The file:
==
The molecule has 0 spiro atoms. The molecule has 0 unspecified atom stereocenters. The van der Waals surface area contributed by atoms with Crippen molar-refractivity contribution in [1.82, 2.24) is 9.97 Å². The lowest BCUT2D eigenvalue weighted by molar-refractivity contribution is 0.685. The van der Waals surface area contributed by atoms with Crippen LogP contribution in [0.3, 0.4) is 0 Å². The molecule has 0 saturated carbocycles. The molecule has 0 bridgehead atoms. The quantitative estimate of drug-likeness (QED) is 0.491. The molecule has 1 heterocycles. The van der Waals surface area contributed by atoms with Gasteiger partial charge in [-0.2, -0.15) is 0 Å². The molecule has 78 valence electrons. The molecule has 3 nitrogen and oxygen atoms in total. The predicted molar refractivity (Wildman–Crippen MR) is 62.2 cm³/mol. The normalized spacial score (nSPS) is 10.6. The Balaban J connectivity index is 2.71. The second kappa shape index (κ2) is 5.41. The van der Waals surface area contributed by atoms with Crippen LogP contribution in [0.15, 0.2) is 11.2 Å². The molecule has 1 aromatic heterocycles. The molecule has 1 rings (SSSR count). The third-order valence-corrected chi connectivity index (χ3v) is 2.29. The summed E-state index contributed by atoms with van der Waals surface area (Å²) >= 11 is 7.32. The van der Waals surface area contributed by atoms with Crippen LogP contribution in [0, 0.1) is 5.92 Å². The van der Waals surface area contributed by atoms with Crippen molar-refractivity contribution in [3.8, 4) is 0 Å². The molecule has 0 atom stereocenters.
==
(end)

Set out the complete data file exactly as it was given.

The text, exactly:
The molecule has 0 spiro atoms. The molecule has 0 unspecified atom stereocenters. The van der Waals surface area contributed by atoms with Crippen molar-refractivity contribution in [1.82, 2.24) is 9.97 Å². The lowest BCUT2D eigenvalue weighted by molar-refractivity contribution is 0.685. The van der Waals surface area contributed by atoms with Crippen LogP contribution in [0.3, 0.4) is 0 Å². The molecule has 0 saturated carbocycles. The molecule has 0 bridgehead atoms. The quantitative estimate of drug-likeness (QED) is 0.491. The molecule has 1 heterocycles. The van der Waals surface area contributed by atoms with Gasteiger partial charge in [-0.2, -0.15) is 0 Å². The molecule has 78 valence electrons. The molecule has 3 nitrogen and oxygen atoms in total. The predicted molar refractivity (Wildman–Crippen MR) is 62.2 cm³/mol. The normalized spacial score (nSPS) is 10.6. The Balaban J connectivity index is 2.71. The second kappa shape index (κ2) is 5.41. The van der Waals surface area contributed by atoms with Crippen LogP contribution in [0.15, 0.2) is 11.2 Å². The molecule has 1 aromatic heterocycles. The molecule has 1 rings (SSSR count). The third-order valence-corrected chi connectivity index (χ3v) is 2.29. The summed E-state index contributed by atoms with van der Waals surface area (Å²) >= 11 is 7.32. The van der Waals surface area contributed by atoms with Crippen LogP contribution in [0, 0.1) is 5.92 Å². The van der Waals surface area contributed by atoms with Crippen molar-refractivity contribution in [3.8, 4) is 0 Å². The molecule has 0 atom stereocenters.